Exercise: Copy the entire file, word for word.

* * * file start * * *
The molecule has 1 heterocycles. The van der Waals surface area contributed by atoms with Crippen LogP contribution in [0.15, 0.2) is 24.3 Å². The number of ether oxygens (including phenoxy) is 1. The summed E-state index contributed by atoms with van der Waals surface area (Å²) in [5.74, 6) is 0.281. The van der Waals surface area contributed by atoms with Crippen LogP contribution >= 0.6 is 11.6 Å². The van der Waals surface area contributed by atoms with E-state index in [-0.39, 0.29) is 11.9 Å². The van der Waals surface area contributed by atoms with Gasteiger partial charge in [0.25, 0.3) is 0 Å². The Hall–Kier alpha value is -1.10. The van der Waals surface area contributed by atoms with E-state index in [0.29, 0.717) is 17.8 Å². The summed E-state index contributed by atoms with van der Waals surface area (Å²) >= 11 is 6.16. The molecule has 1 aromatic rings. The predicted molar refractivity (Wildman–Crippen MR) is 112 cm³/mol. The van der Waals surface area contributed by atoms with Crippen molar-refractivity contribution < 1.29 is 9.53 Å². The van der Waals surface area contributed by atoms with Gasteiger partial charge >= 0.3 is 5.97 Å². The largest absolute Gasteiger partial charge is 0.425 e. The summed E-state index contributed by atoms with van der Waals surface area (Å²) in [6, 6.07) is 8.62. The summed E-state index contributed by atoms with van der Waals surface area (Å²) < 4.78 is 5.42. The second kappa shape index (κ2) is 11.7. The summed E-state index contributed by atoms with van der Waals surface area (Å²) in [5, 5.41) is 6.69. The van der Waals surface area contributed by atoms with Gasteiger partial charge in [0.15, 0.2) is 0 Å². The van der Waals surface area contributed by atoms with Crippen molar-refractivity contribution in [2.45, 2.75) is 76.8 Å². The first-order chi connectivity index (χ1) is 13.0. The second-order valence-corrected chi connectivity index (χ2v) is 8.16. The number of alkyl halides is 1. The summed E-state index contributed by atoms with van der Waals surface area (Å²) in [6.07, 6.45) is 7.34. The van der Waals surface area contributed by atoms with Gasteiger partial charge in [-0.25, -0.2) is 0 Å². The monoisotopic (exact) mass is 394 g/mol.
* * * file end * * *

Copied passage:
The molecule has 1 heterocycles. The van der Waals surface area contributed by atoms with Crippen LogP contribution in [0.15, 0.2) is 24.3 Å². The number of ether oxygens (including phenoxy) is 1. The summed E-state index contributed by atoms with van der Waals surface area (Å²) in [5.74, 6) is 0.281. The van der Waals surface area contributed by atoms with Crippen LogP contribution >= 0.6 is 11.6 Å². The van der Waals surface area contributed by atoms with E-state index in [-0.39, 0.29) is 11.9 Å². The van der Waals surface area contributed by atoms with Gasteiger partial charge in [0.25, 0.3) is 0 Å². The Hall–Kier alpha value is -1.10. The van der Waals surface area contributed by atoms with E-state index in [0.29, 0.717) is 17.8 Å². The summed E-state index contributed by atoms with van der Waals surface area (Å²) >= 11 is 6.16. The molecule has 1 aromatic rings. The predicted molar refractivity (Wildman–Crippen MR) is 112 cm³/mol. The van der Waals surface area contributed by atoms with Crippen molar-refractivity contribution < 1.29 is 9.53 Å². The van der Waals surface area contributed by atoms with Gasteiger partial charge >= 0.3 is 5.97 Å². The largest absolute Gasteiger partial charge is 0.425 e. The summed E-state index contributed by atoms with van der Waals surface area (Å²) in [6, 6.07) is 8.62. The summed E-state index contributed by atoms with van der Waals surface area (Å²) < 4.78 is 5.42. The second kappa shape index (κ2) is 11.7. The summed E-state index contributed by atoms with van der Waals surface area (Å²) in [5, 5.41) is 6.69. The van der Waals surface area contributed by atoms with Gasteiger partial charge in [0.15, 0.2) is 0 Å². The van der Waals surface area contributed by atoms with Crippen molar-refractivity contribution in [2.45, 2.75) is 76.8 Å². The first-order chi connectivity index (χ1) is 13.0. The second-order valence-corrected chi connectivity index (χ2v) is 8.16. The number of alkyl halides is 1. The summed E-state index contributed by atoms with van der Waals surface area (Å²) in [6.07, 6.45) is 7.34. The van der Waals surface area contributed by atoms with Gasteiger partial charge in [-0.25, -0.2) is 0 Å². The monoisotopic (exact) mass is 394 g/mol.